Simply put, there’s just no excuse for Christians to be chronically using the type of tactics and arguments that I’ve listed in this article. And I say this knowing full well that Jesus, the Old Testament prophets, and the Apostles used sarcasm – and even some very harsh and pointed words – in their arguments.  After all, I’ve followed their lead by using such tactics in this article haven’t I? However, I would suggest to the reader that these tactics were reserved for hard cases and as a kind of last resort, in no case did Christ or any of the other Biblical figures lead with these tactics or use them in every encounter. So if you find yourself doing so I would ask you to stop, consider the mind of Christ, and change direction. As Paul said so well:

 Let nothing be done through selfish ambition or conceit, but in lowliness of mind let each esteem others better than himself. Let each of you look out not only for his own interests, but also for the interests of others.

Let this mind be in you which was also in Christ Jesus, who, being in the form of God, did not consider it robbery to be equal with God, but made Himself of no reputation, taking the form of a bondservant, and coming in the likeness of men. And being found in appearance as a man, He humbled Himself and became obedient to the point of death, even the death of the cross. Therefore God also has highly exalted Him and given Him the name which is above every name, that at the name of Jesus every knee should bow, of those in heaven, and of those on earth, and of those under the earth, and that every tongue should confess that Jesus Christ is Lord, to the glory of God the Father.
(Phillipians 2:3-11 NKJV) 

So I pray that that mind will be in us as engage with our Mormon friends and family members as we navigate through the dangerous land of Mormon Studies – a land where animosity and acrimony rule the day every day. I pray that we would be a healing balm and a exit route to truth rather than fuel on the fire and scorched earth. Maybe we would all do well to remember the ancient prayer that says:[24]

Lord, make me an instrument of Your peace;
Where there is hatred, let me sow love;
Where there is injury, pardon;
Where there is discord, harmony;
Where there is error, truth;
Where there is doubt, faith;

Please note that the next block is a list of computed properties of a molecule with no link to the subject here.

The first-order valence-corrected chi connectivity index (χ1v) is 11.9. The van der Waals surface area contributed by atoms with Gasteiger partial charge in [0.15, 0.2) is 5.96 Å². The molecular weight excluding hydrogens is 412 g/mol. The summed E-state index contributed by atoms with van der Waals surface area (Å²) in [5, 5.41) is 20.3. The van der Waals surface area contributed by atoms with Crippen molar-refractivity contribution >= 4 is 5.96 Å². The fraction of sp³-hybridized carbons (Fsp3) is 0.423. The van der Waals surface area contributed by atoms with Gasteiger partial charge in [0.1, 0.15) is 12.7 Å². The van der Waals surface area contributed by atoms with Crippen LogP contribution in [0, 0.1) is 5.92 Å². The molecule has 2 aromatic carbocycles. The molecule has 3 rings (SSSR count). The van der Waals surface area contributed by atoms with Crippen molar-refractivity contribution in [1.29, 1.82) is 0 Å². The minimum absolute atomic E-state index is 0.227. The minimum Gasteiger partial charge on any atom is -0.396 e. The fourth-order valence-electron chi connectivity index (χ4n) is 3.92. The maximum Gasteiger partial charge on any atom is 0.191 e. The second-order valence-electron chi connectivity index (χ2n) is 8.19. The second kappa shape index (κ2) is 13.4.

Where there is despair, hope;
Where there is darkness, light;
And where there is sadness, joy.

O Divine Master, Grant that I may not so much seek
To be consoled as to console;
To be understood as to understand;
To be loved as to love.
For it is in giving that we receive;
It is in pardoning that we are pardoned;
And it is in dying that we are born to eternal life.
(St. Francis of Assisi)

quote-tact-is-the-knack-of-making-a-point-without-making-an-enemy-isaac-newton-285219

NOTES
[1] And before the “You’re a hypocrite – just look at the tone and content of your article!” phone calls, and letters start pouring in, the first part of this article was written in a tongue in cheek style that’s intended to mirror the same condescension, disrespect, snark, and sarcasm that are so prevalent in the weak arguments and tactics that are being addressed. If you’re offended by it then please consider how such behavior feels to our Mormon friends and family members when it’s directed at them.

[2] “What can be asserted without evidence can be dismissed without evidence.” (Hitchen’s Razor)

[3] NOT!  Nobody does this. It’s the responsibility of the person making an assertion to prove it. It’s not their debating opponent’s role or responsibility. This is just common sense folks! This is the laziest form of scholarship imaginable – if you can even call it “scholarship.”

[4] This was covered by implication in “Weak Arguments #9: “I don’t need to understand Mormon culture or learn how to speak like a Mormon…” However, since Christian soap boxing is so prevalent, it bears repeating.  And Utah Presbyterian Pastor Jason Wallace does a superb job of addressing this and other issues as they relate to street preaching in this episode of “The Ancient Paths”:

Also, as a point of clarification, please understand that public soapboxing does have a place and can be effective if it’s done biblically and appropriately. After all Christ did a lot of soapboxing – but it was always tailored and targeted for the audience that He was addressing. I would encourage you to consider how His tone, methods, and demeanor changed when His audience was the Jewish downtrodden (Matthew 11:25-30), versus the hard hearted (Matthew 11:20-24), versus the Jewish privileged (Luke 11:45-54). Then consider how it changed again when His audience wasn’t Jewish (John 4; Matthew 8:5-13; Matthew 15:21-28). Then when we look at the Apostles Paul’s writings and message are very different than, say, the public soapboxing we see in his Mars Hill address in Acts 17.